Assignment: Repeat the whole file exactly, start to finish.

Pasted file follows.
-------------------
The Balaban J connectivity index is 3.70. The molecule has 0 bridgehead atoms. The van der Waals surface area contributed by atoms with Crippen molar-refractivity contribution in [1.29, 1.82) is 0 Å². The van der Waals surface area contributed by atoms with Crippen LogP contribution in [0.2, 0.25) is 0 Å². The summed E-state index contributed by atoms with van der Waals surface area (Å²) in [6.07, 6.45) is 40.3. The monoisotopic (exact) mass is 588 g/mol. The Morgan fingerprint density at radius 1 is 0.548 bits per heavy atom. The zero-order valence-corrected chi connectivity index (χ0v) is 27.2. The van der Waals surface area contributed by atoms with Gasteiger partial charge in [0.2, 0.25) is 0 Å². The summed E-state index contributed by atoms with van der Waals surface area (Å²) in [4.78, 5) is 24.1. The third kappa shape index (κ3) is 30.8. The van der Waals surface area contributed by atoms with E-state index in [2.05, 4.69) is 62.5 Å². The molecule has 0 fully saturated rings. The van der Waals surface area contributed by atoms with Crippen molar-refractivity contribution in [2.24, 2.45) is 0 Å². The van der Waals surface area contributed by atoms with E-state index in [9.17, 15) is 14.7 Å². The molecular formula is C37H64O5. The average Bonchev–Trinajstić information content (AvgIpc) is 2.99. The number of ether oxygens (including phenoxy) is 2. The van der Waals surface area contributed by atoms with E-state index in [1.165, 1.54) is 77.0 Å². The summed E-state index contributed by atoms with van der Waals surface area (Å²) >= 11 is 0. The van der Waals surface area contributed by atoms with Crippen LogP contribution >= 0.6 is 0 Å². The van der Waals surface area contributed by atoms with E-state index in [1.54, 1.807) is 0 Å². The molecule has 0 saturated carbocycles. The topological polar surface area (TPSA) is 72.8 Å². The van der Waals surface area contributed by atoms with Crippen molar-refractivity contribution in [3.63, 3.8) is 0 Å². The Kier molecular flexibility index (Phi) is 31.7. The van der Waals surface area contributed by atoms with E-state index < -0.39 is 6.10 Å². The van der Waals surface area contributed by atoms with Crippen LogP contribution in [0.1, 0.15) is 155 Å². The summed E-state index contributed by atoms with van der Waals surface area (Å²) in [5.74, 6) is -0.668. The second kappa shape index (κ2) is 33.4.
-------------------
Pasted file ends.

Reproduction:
The Balaban J connectivity index is 3.70. The molecule has 0 bridgehead atoms. The van der Waals surface area contributed by atoms with Crippen molar-refractivity contribution in [1.29, 1.82) is 0 Å². The van der Waals surface area contributed by atoms with Crippen LogP contribution in [0.2, 0.25) is 0 Å². The summed E-state index contributed by atoms with van der Waals surface area (Å²) in [6.07, 6.45) is 40.3. The monoisotopic (exact) mass is 588 g/mol. The Morgan fingerprint density at radius 1 is 0.548 bits per heavy atom. The zero-order valence-corrected chi connectivity index (χ0v) is 27.2. The van der Waals surface area contributed by atoms with Gasteiger partial charge in [0.2, 0.25) is 0 Å². The summed E-state index contributed by atoms with van der Waals surface area (Å²) in [4.78, 5) is 24.1. The third kappa shape index (κ3) is 30.8. The van der Waals surface area contributed by atoms with E-state index in [2.05, 4.69) is 62.5 Å². The molecule has 0 fully saturated rings. The van der Waals surface area contributed by atoms with Crippen molar-refractivity contribution in [2.24, 2.45) is 0 Å². The van der Waals surface area contributed by atoms with E-state index in [9.17, 15) is 14.7 Å². The molecular formula is C37H64O5. The average Bonchev–Trinajstić information content (AvgIpc) is 2.99. The number of ether oxygens (including phenoxy) is 2. The van der Waals surface area contributed by atoms with E-state index in [1.165, 1.54) is 77.0 Å². The summed E-state index contributed by atoms with van der Waals surface area (Å²) >= 11 is 0. The van der Waals surface area contributed by atoms with Crippen LogP contribution >= 0.6 is 0 Å². The van der Waals surface area contributed by atoms with E-state index in [1.54, 1.807) is 0 Å². The molecule has 0 saturated carbocycles. The topological polar surface area (TPSA) is 72.8 Å². The van der Waals surface area contributed by atoms with Crippen molar-refractivity contribution in [3.63, 3.8) is 0 Å². The Kier molecular flexibility index (Phi) is 31.7. The van der Waals surface area contributed by atoms with E-state index < -0.39 is 6.10 Å². The van der Waals surface area contributed by atoms with Crippen LogP contribution in [0.1, 0.15) is 155 Å². The summed E-state index contributed by atoms with van der Waals surface area (Å²) in [5.74, 6) is -0.668. The second kappa shape index (κ2) is 33.4.